Russia Is Freaked: Why the Russian Navy's Last Aircraft Carrier Is a Nightmare

Admiral Kuznetsov Aircraft Carrier Russia

Russia Is Freaked: Why the Russian Navy's Last Aircraft Carrier Is a Nightmare

The Russian Navy’s sole aircraft carrier, Admiral Kuznetsov, inherited from the Soviet Red Navy, exemplifies Moscow’s carrier challenges.


Summary and Key Points: The Russian Navy’s sole aircraft carrier, Admiral Kuznetsov, inherited from the Soviet Red Navy, exemplifies Moscow’s carrier challenges.

Russian Aircraft Carrier


-Despite its outdated technology and frequent mechanical issues, the Kuznetsov remains in service for training purposes and its significant cruise missile capabilities.

-The carrier’s role allows Russia to maintain a rudimentary carrier capability. Moscow plans to construct a modern, indigenous carrier to compete with U.S. carriers, underscoring its commitment to developing carrier-based naval operations despite historical setbacks.

Why Russia Clings to Its Aging Aircraft Carrier, Admiral Kuznetsov

The Russian Navy inherited much of its warships, equipment, and doctrine from the Soviet Red Navy that preceded it. The old Soviet navy was, at its peak, a real competitor for the United States Navy—particularly in the Mediterranean Sea, where the Americans and Soviets played a ceaseless game of cat-and-mouse with each other there (this game was repeated throughout the world’s oceans over the course of the Cold War, but it was particularly visceral in the relatively tight quarters of the Med). 

The Americans made their aircraft carriers and the detachment of fixed-wing aircraft that traveled aboard those leviathans of war the centerpiece of their offensive naval warfare doctrine. The Soviets, on the other hand, did not prioritize aircraft carriers. Instead, Moscow’s naval strategists viewed flattops as defensive systems to protect their far more important surface cruisers and submarines. Indeed, during the Cold War, the Red Navy never had traditional aircraft carriers as the Americans possessed. They possessed helicopter carriers.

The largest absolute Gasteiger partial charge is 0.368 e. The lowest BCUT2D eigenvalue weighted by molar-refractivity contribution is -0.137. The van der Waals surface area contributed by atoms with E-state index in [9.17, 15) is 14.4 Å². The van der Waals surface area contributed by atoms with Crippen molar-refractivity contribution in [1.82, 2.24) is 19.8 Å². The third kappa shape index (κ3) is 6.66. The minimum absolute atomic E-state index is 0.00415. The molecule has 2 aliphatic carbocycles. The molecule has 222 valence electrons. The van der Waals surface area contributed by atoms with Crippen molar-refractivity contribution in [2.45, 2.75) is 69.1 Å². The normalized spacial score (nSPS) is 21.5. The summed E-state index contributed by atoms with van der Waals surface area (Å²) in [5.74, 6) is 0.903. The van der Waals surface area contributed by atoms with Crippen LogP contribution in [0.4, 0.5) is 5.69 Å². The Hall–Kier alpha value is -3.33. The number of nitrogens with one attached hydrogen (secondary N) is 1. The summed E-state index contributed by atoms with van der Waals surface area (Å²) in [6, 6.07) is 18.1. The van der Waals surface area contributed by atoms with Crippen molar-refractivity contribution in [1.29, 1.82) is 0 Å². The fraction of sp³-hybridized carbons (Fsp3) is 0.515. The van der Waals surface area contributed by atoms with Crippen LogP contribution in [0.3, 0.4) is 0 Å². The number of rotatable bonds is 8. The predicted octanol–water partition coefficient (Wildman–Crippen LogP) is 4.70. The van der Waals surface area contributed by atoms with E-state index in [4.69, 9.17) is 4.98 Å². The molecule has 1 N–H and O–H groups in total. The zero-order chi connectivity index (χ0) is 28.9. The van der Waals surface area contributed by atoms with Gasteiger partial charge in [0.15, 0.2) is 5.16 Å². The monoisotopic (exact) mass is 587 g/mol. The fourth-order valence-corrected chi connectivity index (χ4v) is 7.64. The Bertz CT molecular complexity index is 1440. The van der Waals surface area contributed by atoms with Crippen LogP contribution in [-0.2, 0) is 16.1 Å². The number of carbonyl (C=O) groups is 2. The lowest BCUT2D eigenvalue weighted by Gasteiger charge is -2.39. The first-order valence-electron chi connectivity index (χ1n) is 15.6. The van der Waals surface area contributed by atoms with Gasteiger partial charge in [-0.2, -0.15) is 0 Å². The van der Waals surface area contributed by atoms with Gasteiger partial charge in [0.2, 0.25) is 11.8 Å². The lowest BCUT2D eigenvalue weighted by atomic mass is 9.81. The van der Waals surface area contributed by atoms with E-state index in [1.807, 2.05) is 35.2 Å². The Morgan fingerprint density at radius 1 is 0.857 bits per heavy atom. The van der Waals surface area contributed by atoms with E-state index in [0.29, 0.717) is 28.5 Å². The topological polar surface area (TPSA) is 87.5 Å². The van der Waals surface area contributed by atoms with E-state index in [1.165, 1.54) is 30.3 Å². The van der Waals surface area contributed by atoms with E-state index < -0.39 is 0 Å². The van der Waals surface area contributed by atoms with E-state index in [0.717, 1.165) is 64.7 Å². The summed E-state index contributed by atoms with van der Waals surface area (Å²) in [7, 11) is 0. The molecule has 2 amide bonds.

And that history and strategic choices are at the core of why Russia has some very interesting aircraft carrier problems and choices it will need to make in the near future. 

A Change of Strategic Heart on Aircraft Carriers

In the early 1980s, the Nikolaev Shipyard in Ukraine was contracted by the Soviet government to construct an aircraft carrier that could copy the fixed-wing launch capabilities of the American carriers. Inevitably, the Admiral Kuznetsov was a launched in 1985. But the carrier was never quite what its designers had hoped for. And the USSR was collapsing precisely at the moment that the Kuznetsov was finding its sea legs. 

Clearly, the Soviet’s lone aircraft carrier was a prototype designed to train their forces on an aircraft carrier. The training this limited and rudimentary carrier provided to the Soviet Navy would have undoubtedly been folded into what Moscow had hoped would be a growing Soviet aircraft carrier capability that became increasingly complex and powerful with each iteration of development. 

Aircraft Carrier

Yet, that was not to be. 

The collapse of the Soviet Union effectively ended Moscow’s early dabbling into aircraft carrier operations. The interesting thing about the Admiral Kuznetsov is that, like its Soviet forebearers, it’s not classified by the Russian military today as an actual aircraft carrier. Rather, both the Russian military as well as NATO have coded the Admiral Kuznetsov as an “aircraft carrying heavy cruiser.” Not only does the Kuznetsov have a limited number of fixed-wing aircraft, but it also possesses helicopters.